2003 Seattle Annual Meeting (November 2–5, 2003)
Paper No. 179-3
Presentation Time: 2:10 PM-2:25 PM

DISTRIBUTION OF THE GRANITE-RICH DRIFT ASSOCIATED WITH OLD ICE IN BEACON VALLEY, ANTARCTICA

POTTER, Noel Jr, Dept. of Geology, Dickinson College, Carlisle, PA 17013, pottern@dickinson.edu, MARCHANT, David R., Dept. of Earth Sciences, Boston Univ, Boston, MA 02215, and DENTON, George H., Institute for Quaternary Studies, Univ of Maine, Orono, ME 04469

In 1903 H. T. Ferrar observed granite boulders “resting on the side of Beacon Height West on a surface of sandstone.” Those boulders are glacial erratics associated with a granite-rich drift in the northern half of Beacon Valley (BV). That drift overlies stagnant glacier ice on the central valley floor reportedly >8.1 Ma (Sugden et al., 1995; Marchant et al., 2002). The granite drift is inferred to be >11.3 Ma in adjacent Arena Valley (Marchant et al., 1993). The outer and upper limit of the granite drift is easily mapped because there is no granite bedrock in BV. Except near its upper limit, where there are only scattered granite erratics, granite drift is mud-rich and contains abundant striated clasts. Granite drift in northern BV is distinct from colluvium and alpine glacial deposits at the head of BV and tributaries. These deposits, some of which also overlie buried ice lack granite erratics, are mud-poor, and derived entirely from local bedrock.

The outcrop pattern of granite drift in BV can be used to constrain the shape and thickness of the expanded Taylor Glacier that extended into BV from the north. Granite drift exists up to the elevations given at the following locations from N to S: a) 1750 m in the mouth of the pass between West and East Beacon, b) 1700 m both west and east of Aztec and Maya Mts, c) 1675 m in the first valley S of West Beacon, d) 1700 m in the mouth of University Valley, and e) 1600 m at the north side of the mouth of Farnell Valley. This implies that the lobe of Taylor Glacier that left the granite drift in BV was at least 650 m thicker than today where present Taylor Glacier ends in BV, and 350-450 m thicker than today where the stagnant old ice is preserved beneath granite drift on central BV floor. Sublimation of ~400 m of ice in ~8 Ma to ~11.3 Ma, or ~50 m/Ma to ~35 m/Ma, is consistent with estimates of sublimation rates derived from cosmogenic iotopes in debris over the old ice of 5 m/Ma (Schafer et al., 2000) to 50 m/Ma (Stone et al., 2000; Marchant et al., 2002).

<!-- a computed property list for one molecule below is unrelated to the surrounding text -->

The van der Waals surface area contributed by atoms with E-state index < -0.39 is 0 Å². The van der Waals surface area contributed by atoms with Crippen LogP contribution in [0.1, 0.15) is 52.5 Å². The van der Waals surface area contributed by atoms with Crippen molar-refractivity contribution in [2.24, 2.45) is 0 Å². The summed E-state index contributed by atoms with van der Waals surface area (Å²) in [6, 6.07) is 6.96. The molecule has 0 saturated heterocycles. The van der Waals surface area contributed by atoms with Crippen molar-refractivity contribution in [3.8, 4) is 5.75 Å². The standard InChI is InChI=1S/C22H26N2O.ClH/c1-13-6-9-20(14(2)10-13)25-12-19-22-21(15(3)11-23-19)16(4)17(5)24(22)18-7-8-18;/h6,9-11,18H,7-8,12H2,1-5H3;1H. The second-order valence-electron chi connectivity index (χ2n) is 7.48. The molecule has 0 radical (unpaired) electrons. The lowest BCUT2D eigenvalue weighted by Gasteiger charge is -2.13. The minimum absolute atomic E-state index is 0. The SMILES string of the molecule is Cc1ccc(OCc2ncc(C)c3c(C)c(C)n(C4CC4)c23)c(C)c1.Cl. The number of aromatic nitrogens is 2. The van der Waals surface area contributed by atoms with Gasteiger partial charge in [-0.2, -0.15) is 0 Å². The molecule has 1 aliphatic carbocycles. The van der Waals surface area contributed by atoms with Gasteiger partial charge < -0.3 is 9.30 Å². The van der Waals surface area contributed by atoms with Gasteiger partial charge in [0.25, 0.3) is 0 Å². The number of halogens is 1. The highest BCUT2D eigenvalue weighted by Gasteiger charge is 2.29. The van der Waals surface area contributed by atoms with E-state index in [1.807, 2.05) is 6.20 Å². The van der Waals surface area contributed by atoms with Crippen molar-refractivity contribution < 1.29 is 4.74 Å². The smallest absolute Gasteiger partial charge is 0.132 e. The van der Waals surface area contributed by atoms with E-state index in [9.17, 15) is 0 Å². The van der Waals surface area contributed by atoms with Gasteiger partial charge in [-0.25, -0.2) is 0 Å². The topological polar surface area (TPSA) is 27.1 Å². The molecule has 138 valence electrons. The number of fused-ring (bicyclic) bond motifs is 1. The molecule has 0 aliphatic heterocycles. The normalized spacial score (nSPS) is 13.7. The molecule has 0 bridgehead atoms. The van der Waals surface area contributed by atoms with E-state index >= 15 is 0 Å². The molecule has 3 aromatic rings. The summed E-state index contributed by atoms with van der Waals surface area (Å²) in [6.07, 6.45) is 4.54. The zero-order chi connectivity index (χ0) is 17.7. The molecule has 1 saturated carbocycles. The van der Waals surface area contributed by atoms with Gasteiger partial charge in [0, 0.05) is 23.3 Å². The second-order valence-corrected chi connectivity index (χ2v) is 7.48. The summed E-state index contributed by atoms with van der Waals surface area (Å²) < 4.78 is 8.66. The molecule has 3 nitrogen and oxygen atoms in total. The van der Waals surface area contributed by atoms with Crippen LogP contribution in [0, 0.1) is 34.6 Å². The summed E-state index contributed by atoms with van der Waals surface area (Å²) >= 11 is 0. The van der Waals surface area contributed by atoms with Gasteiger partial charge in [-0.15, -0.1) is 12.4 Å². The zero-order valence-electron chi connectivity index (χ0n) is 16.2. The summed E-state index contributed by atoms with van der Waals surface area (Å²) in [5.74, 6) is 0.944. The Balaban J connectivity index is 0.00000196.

2003 Seattle Annual Meeting (November 2–5, 2003)
Session No. 179
McMurdo Dry Valleys, Antarctica, 1903–2003: A Celebration of a Century of Science
Washington State Convention and Trade Center: 613/614
1:30 PM-5:30 PM, Tuesday, November 4, 2003

Geological Society of America Abstracts with Programs, Vol. 35, No. 6, September 2003, p. 463

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